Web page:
The goal for any self investor is to build a strong portfolio and see their money grow as much as possible.
The first step in making sure you're investing in the right way is to choose your funds carefully, bearing in mind your future goals and preferred level of risk. AXA Self Investor has a full range of funds to choose from, as well as ways to narrow down your options to help you create your own portfolio without giving you personal financial advice.
It's also important to review your investment portfolio regularly to make sure it's still right for you. There are a number of things that could impact your investment, and keeping a close eye on your funds could help you decide when it's time for a change.
What makes a diverse portfolio?
If you're new to self investing, you may be more comfortable starting out with only one fund. However, you'll often hear that you should have a range of assets that cover a variety of sectors – rather than putting all your faith in one sector or a couple of funds – so you may aim to build a more diverse portfolio as your confidence increases. The idea behind this is that, by spreading your money, you're less likely to lose it all in one or two poor investments. Other things you might want to consider are your long-term goals, and what kind of investments best suit your needs and complement the other funds in your portfolio.
You might be unhappy with the way your investments are performing, or, if they're doing well, you might be wondering whether other investments might be performing better. If you're looking at changing some of your funds, it's important to choose them carefully, and also consider them against the other funds in your portfolio. AXA Self Investor has a range of funds you can explore, so if there's a particular fund you're interested in, you can look through the full range to find the one you want. Alternatively, if you're not sure what funds to choose, AXA's investment experts, Architas, have provided some examples to help you get started with a stocks and shares ISA. These include ready-made funds managed to different risk levels, their top 100 and example portfolios.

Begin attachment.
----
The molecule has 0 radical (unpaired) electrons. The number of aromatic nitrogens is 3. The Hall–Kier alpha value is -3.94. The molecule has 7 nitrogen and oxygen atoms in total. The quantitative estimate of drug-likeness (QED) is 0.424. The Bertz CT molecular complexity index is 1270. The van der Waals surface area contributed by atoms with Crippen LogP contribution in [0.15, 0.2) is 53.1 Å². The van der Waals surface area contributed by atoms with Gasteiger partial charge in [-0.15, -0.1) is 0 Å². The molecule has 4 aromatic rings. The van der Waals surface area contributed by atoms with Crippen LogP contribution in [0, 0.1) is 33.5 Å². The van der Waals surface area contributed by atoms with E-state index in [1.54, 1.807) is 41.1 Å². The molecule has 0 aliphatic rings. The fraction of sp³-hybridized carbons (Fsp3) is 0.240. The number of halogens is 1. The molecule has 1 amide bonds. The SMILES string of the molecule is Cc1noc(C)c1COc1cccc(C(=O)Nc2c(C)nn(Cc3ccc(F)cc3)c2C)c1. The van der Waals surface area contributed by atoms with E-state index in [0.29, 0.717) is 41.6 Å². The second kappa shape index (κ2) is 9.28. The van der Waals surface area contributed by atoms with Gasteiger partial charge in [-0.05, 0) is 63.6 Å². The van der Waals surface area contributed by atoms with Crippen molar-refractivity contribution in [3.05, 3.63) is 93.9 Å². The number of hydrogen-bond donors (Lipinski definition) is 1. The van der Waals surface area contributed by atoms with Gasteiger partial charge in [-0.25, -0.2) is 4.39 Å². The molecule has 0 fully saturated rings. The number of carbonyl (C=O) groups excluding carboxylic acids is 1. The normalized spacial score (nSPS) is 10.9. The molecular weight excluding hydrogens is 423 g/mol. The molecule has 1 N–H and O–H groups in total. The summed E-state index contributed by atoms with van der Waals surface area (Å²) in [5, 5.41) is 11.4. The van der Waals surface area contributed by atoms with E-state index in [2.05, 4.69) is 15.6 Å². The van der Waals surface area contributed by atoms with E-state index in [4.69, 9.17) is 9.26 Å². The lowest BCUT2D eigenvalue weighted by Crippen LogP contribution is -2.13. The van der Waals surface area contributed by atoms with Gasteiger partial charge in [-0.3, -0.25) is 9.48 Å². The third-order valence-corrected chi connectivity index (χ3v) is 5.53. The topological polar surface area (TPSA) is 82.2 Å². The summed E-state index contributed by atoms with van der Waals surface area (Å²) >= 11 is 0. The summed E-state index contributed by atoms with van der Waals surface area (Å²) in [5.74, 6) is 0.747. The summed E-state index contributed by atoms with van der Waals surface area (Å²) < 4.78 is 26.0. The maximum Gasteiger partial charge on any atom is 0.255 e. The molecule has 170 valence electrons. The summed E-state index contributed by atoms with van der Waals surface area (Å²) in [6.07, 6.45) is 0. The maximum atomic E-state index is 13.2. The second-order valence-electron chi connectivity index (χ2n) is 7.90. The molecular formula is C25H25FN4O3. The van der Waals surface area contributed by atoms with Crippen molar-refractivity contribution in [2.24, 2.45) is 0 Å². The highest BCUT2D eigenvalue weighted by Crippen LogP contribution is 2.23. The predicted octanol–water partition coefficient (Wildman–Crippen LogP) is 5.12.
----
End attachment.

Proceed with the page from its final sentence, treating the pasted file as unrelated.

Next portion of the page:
How often should you review your portfolio?
It's important to know when to review your investment portfolio to make sure you're getting the most out of what you put in, and see where you could make any changes. How often you should review depends on your circumstances and portfolio, but you should check in on how your funds are doing at least once a year. If your funds aren't performing as well as you'd like, you can assess whether it's time to sell a particular fund or hold on and wait to see if it'll recover. Alternatively, perhaps there are other funds you'd like to invest in to keep your portfolio balanced.
Why review your portfolio?
There are many circumstances that can affect your investment goals. Perhaps you've recently changed job, or maybe you're thinking about starting a family and would like to embark on a longer term investment. As your circumstances change, your attitude to risk may alter too, and the funds you invest in should have a level of risk that you're comfortable with.
Reassessing isn't always about whether your circumstances have changed, though. If your funds aren't providing the return you would like, it might be time to sift through your portfolio and see what changes need to be made. If your funds see a dip, it might be tempting to sell them, but, in some cases, it's worth waiting it out. Remember that investments should be considered for the medium to long term – a low fund price may be down to a short-term dip, and often choosing to wait can see them recover in value.
How do you know when it's time to sell?
Knowing when to sell is an important part of successful investing. The decision can be a tough one, though. Getting out when the prices rise means you won't benefit from potential further increases; selling a fund that has performed poorly means admitting you've made a mistake. Be sure to manage your expectations, though, as funds take time to mature. On the other hand, there are plenty of reasons you might choose to sell, such as a better opportunity.
For more information on self investing in a stocks and shares ISA and working out whether it could be right for you, visit the AXA Self Investor site.
AXA Self Investor does not give advice based on personal circumstances. Using our service means you are responsible for deciding which investments are suitable for you. Personal advice is only available from a financial adviser – if you don't have one, you can find one at unbiased.co.uk.
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